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Interview
Professor Dr. Iv·n BŪcsa, the breeder of Kompolti hemp


Iv·n BŪcsa is the eldest and one of the most successful active hemp breeders of Europe. For 40 years, he improved eight state-registered fibre hemp varieties, four of which are still cultivated. The improvement of the first unisex hybrids (pure female F1 originating from a monoecious x dioecious crossing) and the development of Bredemann's idea and method are linked with his name.

During his career he bred only dioecious and unisex hybrids. He used monoecious varieties only as crossing partners because he was convinced (later proven by experimental evidence) that the monoecious varieties produce lower yields than the dioecious ones due to a 20 % inbreeding depression. He also improved the chlorophyll-deficient yellow-stemmed and the spherical ornamental varieties that characterise the extensiveness of his breeding work.

We introduce here a part of this multifarious and rich life-work via interview (12 October 1994).


Journal of the IHA: When was hemp introduced to Hungary?

Iv·n BŪcsa: We don't know exactly. The Slavic people, who inhabited what is now Hungary up 'till about 900 AD, probably cultivated hemp. The first written reference to hemp is found in a royal customs bill of Esztergom from 1198 AD (At the time Esztergom was the capital of Hungary, where the kings of the first dynasty ruled). In this 800-year old customs document written in Latin, hemp was mentioned together with flax. At the time, hemp was not imported into Hungary but was an age-old native crop. Until 1860-1870 hemp was grown and processed solely by peasants. After that time, Italian hemp cultivars, which were grown and processed on an industrial scale, were introduced into Hungary. Until 1960, peasant and industrial hemp production coexisted. The forced collectivisation of agriculture in 1960 caused the disappearance of hemp production by peasants.

JIHA: How did you get interested in hemp breeding?

IB: In 1949, at the beginning of my career, I was appointed as the assistant of Dr. Rudolf Fleischmann, who founded the Kompolt Research Institute in 1918 and who started working with hemp in 1920. His cultivar "Fleischmann" was very famous in all of Eastern and Central Europe. It replaced the Italian cultivars Carmagnola and Bolognese which were grown until then. Our cultivar "Kompolti" initially originated from "Fleischmann". After Fleischmann's death in 1951 his 'inheritance' was divided between the three breeders working at Kompolt. As I was the youngest of the three, I got the two crops the others did not want: hemp and alfalfa. Hemp was not an easy crop to do breeding work on, as there was not much literature available. At that time only German and Russian literature was available.

JIHA: Why have you bred dioecious cultivars while many other hemp breeders have developed monoecious cultivars?


Iv·n BŪcsa (Photo R.C. Clarke.)


IB: The natural state in which hemp appears was and is dioecious. Monoeciousness is artificial in hemp, it can only exist with the help of man, and without selection, the dioecious state will return in two or three generations. It is therefore very hard and demanding to keep 90 to 95 % monoeciousness during seed multiplications. Apart from that, however, monoecious hemp is appropriate only when the crop is grown for so-called double use, i.e. when both stem and seed are harvested. This is the case in France and in the former Soviet Union, where most crops are grown for double use. In a dioecious crop, the male plants will be strongly deteriorated when the crop is harvested at seed ripeness, so in this case one needs monoecious cultivars. In Hungary and its neighbouring countries, like formerly in Italy, this double use is unknown. Here fibre hemp is grown as a dense crop which is harvested at the time of male flowering ("green hemp"), while seed production takes place in crops grown at a low plant density and with completely different growing techniques. For this 'classic' use monoecious cultivars are of no use, so we never bred a monoecious cultivar.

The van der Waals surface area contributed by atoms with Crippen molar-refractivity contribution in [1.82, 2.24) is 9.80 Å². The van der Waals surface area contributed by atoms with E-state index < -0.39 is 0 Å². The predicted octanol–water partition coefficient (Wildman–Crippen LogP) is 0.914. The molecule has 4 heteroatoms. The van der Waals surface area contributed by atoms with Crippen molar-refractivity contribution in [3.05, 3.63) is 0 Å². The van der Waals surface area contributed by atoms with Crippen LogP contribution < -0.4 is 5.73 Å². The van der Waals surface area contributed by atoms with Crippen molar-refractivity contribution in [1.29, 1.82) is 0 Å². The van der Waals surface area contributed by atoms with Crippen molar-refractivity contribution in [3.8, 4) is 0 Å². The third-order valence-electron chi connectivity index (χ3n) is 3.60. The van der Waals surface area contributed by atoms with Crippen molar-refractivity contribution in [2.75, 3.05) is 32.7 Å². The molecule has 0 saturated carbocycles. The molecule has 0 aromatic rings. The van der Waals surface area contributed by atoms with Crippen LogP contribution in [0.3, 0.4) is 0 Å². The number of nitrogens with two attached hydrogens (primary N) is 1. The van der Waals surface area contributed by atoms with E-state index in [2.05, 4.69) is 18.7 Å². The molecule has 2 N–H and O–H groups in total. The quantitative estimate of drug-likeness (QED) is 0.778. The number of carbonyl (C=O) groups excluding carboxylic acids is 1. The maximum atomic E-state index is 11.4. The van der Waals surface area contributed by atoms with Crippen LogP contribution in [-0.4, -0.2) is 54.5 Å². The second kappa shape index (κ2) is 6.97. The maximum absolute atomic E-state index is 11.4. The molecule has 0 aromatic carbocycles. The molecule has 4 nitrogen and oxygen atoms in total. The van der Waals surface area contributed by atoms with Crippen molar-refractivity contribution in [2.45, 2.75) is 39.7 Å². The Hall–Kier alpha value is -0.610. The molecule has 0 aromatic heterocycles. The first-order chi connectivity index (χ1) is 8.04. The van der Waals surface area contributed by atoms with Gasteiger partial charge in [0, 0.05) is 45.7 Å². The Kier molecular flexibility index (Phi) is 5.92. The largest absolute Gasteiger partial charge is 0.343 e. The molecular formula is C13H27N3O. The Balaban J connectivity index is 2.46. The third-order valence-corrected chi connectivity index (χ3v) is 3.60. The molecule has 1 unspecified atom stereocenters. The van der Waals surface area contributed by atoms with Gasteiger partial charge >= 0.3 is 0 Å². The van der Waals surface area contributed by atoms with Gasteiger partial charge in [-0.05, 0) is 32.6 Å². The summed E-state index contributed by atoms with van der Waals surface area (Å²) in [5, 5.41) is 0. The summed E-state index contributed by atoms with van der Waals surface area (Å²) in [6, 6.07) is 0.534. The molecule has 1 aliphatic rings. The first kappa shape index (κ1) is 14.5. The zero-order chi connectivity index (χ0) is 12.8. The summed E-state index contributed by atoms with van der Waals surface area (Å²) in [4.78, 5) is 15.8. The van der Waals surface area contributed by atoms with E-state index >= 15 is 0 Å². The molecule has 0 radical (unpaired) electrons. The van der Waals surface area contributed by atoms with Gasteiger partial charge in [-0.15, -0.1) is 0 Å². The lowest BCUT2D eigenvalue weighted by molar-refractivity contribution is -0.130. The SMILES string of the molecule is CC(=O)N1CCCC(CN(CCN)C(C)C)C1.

Furthermore, monoeciousness has two large disadvantages. In the first place, all monoecious cultivars which I tested over the last 20 to 25 years yielded 10 to 20 % less than dioecious cultivars. This is caused by the possibility of self-pollination and the resulting inbreeding. With model experiments and with biometric determinations we have established that 20-25 % of self-pollination takes place in monoecious hemp, and this is the cause of the lower stem yield. In the second place, in monoecious hemp, the genetic progress for fibre content is slow, because the so-called Bredemann principle can not be used. The Bredemann principle consists of the rapid determination of fibre content in male plants before they flower, so that only the males with the highest fibre content are allowed to pollinate the female plants. In a breeding garden (nursery) of one hectare, I have 15,000 to 20,000 plants and I need only the very best 50 to 100 males for the pollination. (This can be compared to breeding of dairy cows, where a few hundred extremely good bulls inseminate all the cows of an entire country.) In monoecious hemp this approach can not be used, so the rate of genetic progress is only 50 % or less of that in dioecious hemp. In spite of these disadvantages, we use a monoecious hemp cultivar in breeding, but only as a parent for unisexual hemp.

JIHA: Which brings up the next question: why did you develop a unisex cultivar?